Saturday, July 17, 2010

Poor nutritional standards in Dubai’s school canteens

The Gulf Today, 9 July 2010

Canteens of Dubai’s 55 per cent of schools do not adhere to municipal guidelines on nutritional standards, food safety and hygiene, according to a study.
The school canteen health survey carried out by the Dubai Health Authority (DHA) recently revealed that 68 per cent of the city’s schools provide readymade food to students.
The cross-sectional survey carried out between April and June this year, covered a population of 150,000 students from the emirate’s 216 schools in both public and private sectors.
According to the survey, only 22 per cent of the schools prepare food in school cafeterias, while 10 per cent of schools do not provide any food services for students.
“About 77 per cent of the schools provide sandwiches on a daily basis, and 67 per cent provide bread and cereals.  Fifty-four per cent of the schools provide fresh fruit salads; however, it is on the menu only three times a week. Thirty per cent of the schools provide hotdogs and burgers, while 51 per cent of them provide dairy products and 21 per cent provide fresh milk on daily,” detailed a DHA statement.
“Sixty-three per cent of the schools provide processed fruit juices and seven per cent provide soft drinks daily, and one per cent of the schools daily provide energy drinks - a practice that never should be happening at school canteens,” it said. “And 20 per cent of schools have vending machines in their premises; of these, 12 per cent of the vending machines are stocked with soft drinks.”
“About 58 per cent of schools have two break timings and the average total break time amounts to approximately 30 minutes. About 61 per cent of schools have a canteen committee which is active and of these schools only 31 per cent have student representatives in this committee.”
In light of the survey, the DHA plans to develop unified policies and comprehensive guidelines to ensure the supply of healthy and nutritious meals at the canteens of schools across the emirate.
In terms of important recommendations, the public health and safety committee of the DHA has highlighted the need to develop a holistic school approach to nutrition.
“The proposals, based on the information provided in the survey, will be circulated to the school communities and other stakeholders for feedback,” according to health officials.
Dr Ali Al Marzooqi, Director of the Public Health Safety Sector in the Health Policy and Strategy Department of the DHA, said, “The unified dietary guidelines or handbook, consisting of relevant nutritional facts and recommended food intake for pupils, should be developed for the schools.”
“The guidelines include information on food, nutrition and healthy eating habits as well as takes into account values, attitudes and belief about food and eating. Also, potential sources of healthy food providers should be identified,” he added.
“Another significant recommendation is to involve health professionals like doctors and nurses of school clinics, to promote healthy eating habits among the students,” he pointed out.
According to Al Marzooqi, there is an urgent need to engage school principals, administrators and teachers and ensure they commit to improving nutrition in school canteens.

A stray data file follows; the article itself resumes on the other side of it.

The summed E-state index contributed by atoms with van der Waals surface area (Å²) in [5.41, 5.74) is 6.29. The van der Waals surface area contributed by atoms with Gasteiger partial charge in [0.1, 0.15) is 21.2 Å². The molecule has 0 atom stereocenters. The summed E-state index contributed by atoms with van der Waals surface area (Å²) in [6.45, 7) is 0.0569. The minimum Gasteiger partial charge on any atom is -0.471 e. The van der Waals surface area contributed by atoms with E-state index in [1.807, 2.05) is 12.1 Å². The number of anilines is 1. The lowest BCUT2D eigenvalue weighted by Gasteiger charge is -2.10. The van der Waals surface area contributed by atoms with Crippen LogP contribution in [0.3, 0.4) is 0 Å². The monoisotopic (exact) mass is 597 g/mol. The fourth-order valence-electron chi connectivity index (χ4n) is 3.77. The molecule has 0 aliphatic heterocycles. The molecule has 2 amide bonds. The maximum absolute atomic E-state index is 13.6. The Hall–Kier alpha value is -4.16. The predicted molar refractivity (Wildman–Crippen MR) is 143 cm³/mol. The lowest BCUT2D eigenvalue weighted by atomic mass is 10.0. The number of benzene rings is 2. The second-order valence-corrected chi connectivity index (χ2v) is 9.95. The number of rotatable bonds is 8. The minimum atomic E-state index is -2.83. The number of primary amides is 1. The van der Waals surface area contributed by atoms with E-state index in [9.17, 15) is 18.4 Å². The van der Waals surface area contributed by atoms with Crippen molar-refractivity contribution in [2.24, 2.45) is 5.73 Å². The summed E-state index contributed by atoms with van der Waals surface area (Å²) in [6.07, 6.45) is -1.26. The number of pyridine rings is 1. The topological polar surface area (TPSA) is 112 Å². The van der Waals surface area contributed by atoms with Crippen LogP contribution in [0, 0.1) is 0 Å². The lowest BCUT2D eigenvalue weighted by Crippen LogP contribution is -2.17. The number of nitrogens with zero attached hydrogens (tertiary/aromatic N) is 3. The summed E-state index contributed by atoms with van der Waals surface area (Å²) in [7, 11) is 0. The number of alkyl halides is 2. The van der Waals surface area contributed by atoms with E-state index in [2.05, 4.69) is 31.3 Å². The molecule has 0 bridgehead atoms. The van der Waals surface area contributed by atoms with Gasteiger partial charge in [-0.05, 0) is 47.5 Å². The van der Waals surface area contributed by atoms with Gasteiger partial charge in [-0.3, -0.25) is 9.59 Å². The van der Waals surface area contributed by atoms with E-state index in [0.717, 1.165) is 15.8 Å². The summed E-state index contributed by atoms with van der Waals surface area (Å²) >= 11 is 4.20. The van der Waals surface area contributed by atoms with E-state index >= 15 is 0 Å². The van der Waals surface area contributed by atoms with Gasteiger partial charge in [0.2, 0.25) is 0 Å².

“Students and their parents should emerge as primary decision-makers in selection of food items, becoming part of canteen committees in the schools,” he added.
“Message on health and physical activities should be shared with them through articles in the school newsletter, announcements at school assemblies and community activities.”
“The DHA wants to build awareness and knowledge in schools and collect and disseminate current and reputable information about nutrition and health by roping in nutritional experts to be guest speakers in schools, through videos and other activities and educating teachers in the field of nutrition,” he noted.
Al Marzooki said that the survey provided the DHA with vital information and the baseline data on the food patterns of the schools, accordingly to develop policies for a better food provision services for the students.
“Nutrition across schools in Dubai is a crucial issue to ensure students follow a healthy eating pattern and do not get hooked on to fast foods which provide empty calories and are a leading cause of child obesity globally,” he added.
Dr Fathia Hatem, head of the health promotion section in the public health and safety department at the DHA, said, “Mostly public schools were found to have canteen committees and this is probably due to the implementation of the school health project across public schools.”
“About 62 per cent of the schools have their own canteen policy. The public schools mainly have only one slot for break timings,” she added.
“About 60 per cent of the school administrators urged the DHA to provide further assistance by health professionals, while 47 per cent asked for nutritional educational support of teachers and 43 per cent asked for parents’ support,” pointed out Dr Hatem.
“Of the 216 schools in Dubai, 82 are public schools and 134 are private schools, and the response rate was found to be 95 per cent for private schools and 78 per cent for public schools,” revealed the DHA survey.
It said, “Of the schools surveyed, it was found that 54 per cent of the students across the 216 schools are Emiratis, 24 per cent are Asians and 9 per cent are Arabs and Westerners.”

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